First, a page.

Fear of failure, high stress levels and financial worry are some of the biggest challenges to entrepreneurs’ mental health
People don’t understand what it’s like being an entrepreneur: you have to be ‘good’ at everything, you are responsible for everything. And you have to be successful, you know: keeping up that I’m successful image.
Articles on entrepreneurship shout: Double your profit in a year! Be a millionaire before you are 30! Massive growth this year! Ten ways to make big bucks! Succeed like a Mogul!
The big-name entrepreneurs are all so successful. They write books telling you how to be as successful as they are. But how do you when debt is crippling the business, you can hardly pay the bills, and all you think is: “I can’t stop worrying. I’m SO depressed”.
Friends mean well and will make statements like: “It’s OK to fail, as long as you get up again”. Easier said than done; it’s a vicious self-sabotaging cycle: depression kills confidence and self-esteem and that deepens depression. You think: “I’m never going to be able to get out of this”.
What is depression?
They say depression is just an illness, like diabetes is. Anyone can get depressed, it’s just a bad sickness. A depressed person is as normal as a person with diabetes is, except that it’s in their head.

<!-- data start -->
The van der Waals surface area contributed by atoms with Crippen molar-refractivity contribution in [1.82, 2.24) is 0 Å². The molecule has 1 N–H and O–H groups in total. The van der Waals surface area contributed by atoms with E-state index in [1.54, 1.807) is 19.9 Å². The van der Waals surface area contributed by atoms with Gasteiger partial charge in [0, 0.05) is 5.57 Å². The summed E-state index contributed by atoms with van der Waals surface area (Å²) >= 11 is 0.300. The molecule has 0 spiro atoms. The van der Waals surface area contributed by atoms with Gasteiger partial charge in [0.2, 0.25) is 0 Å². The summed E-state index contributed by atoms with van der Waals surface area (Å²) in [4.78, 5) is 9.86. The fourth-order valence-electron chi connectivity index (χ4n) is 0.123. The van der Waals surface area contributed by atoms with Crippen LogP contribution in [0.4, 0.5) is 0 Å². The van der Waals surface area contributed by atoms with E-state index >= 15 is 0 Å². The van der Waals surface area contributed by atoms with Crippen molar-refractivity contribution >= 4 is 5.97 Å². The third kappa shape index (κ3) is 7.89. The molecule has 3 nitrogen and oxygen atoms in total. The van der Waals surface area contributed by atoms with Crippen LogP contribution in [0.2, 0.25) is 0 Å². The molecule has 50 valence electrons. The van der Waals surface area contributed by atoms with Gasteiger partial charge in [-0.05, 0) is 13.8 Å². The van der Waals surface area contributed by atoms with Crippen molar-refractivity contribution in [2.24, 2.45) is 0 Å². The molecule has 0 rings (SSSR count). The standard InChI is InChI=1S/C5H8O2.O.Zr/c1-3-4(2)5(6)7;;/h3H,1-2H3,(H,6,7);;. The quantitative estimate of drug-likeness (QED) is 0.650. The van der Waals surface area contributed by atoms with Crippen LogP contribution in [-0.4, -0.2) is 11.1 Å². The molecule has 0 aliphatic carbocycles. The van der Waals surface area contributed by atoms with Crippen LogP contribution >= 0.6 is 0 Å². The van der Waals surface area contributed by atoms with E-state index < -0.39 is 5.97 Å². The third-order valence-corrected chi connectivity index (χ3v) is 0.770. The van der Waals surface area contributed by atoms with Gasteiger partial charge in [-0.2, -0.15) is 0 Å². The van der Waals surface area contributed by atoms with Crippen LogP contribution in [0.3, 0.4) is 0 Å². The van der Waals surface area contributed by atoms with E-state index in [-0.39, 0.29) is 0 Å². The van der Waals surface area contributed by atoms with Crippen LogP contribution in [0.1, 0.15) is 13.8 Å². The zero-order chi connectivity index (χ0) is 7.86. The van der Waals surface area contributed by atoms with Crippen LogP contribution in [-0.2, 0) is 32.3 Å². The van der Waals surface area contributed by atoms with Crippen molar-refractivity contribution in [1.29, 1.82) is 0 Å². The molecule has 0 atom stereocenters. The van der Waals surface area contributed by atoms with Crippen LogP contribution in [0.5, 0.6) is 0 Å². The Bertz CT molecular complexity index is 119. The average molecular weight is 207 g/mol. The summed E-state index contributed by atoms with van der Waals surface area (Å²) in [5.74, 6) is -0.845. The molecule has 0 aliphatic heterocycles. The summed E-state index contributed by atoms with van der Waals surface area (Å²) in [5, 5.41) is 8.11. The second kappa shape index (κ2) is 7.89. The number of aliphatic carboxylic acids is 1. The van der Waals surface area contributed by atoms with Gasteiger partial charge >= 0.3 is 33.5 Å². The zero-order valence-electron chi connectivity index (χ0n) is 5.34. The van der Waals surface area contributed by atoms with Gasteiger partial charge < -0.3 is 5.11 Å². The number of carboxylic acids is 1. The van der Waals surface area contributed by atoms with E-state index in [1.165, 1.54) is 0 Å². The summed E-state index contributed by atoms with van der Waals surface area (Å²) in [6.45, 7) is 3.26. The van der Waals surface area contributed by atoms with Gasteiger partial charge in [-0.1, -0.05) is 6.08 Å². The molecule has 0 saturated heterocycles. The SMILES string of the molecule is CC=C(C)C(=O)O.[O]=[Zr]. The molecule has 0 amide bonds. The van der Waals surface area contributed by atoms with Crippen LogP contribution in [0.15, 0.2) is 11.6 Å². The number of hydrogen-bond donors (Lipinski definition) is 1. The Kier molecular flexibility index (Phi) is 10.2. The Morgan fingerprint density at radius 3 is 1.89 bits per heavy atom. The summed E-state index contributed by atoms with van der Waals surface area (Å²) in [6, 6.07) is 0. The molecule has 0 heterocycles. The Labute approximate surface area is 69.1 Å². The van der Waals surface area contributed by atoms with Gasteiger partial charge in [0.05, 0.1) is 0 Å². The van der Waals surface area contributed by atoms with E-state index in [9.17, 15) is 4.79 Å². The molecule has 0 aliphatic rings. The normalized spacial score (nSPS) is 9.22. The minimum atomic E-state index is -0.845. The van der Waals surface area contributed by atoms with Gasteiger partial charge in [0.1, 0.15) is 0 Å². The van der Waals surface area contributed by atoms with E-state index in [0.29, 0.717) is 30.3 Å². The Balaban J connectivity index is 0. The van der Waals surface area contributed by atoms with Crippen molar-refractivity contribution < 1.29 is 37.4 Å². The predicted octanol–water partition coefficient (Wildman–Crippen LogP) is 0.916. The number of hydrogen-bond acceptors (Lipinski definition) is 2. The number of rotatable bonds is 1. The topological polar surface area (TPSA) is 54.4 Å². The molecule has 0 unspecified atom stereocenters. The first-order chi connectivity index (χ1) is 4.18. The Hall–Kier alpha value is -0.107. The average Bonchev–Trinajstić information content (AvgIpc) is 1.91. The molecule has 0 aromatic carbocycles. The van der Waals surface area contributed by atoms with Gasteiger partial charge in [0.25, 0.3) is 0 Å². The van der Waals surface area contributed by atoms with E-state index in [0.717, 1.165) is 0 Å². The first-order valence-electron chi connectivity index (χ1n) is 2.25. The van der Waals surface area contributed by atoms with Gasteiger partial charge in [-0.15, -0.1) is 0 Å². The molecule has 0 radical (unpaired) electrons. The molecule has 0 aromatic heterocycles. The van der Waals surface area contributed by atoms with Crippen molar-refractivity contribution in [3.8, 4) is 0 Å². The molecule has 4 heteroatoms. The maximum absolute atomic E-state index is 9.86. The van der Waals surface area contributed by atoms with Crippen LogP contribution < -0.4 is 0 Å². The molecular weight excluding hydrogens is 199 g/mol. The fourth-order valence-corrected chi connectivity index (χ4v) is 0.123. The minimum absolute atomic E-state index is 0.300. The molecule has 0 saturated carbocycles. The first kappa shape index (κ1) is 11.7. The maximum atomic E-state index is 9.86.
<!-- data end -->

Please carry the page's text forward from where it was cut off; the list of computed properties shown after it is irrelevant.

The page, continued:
But it can sneak up on you. Even when times are good and you don’t have business worries, it can overwhelm you. You ask: “What’s wrong with me? I have a happy family life and good friends”.
How common is depression? A South African Depression and Anxiety Group (SADAG) survey reports that over 25% of respondents have been diagnosed with depression by a healthcare professional.
“Self-worth is not the same as net worth”
According to a Gallup poll, Americans who earn less than $36,000 annually (R 36,000 per month) are nearly three times more likely to be depressed than those who earn more than $90,000 per year (R 90,000 per month). So I guess that struggling entrepreneurs fall into the earlier category.
Triggers which can cause a downward spiral
Some people have personality traits that make them more susceptible: creative and enthusiastic (sometimes ADHD) people are more likely to become entrepreneurs, and they are also more susceptible to depression.
Fear of small business failure adds extra pressure to succeed. Such anxiety can trigger it in a person who is vulnerable to depression. Not to mention a pessimistic economic outlook.
All of this is likely to be compounded by lack of sleep, insufficient exercise, fewer breaks for meals, tensions with other people like staff and suppliers. And entrepreneurs typically experience more anxiety than employed people.
The Gallup-Healthways Well-Being Index shows that 45 percent of US entrepreneurs say they are stressed, 3 percentage points more than other workers.
Overwhelming depression means that, when you have to make important decisions, you can’t think straight, you make mistakes, you get distracted and develop bad habits like procrastination when you can least afford to.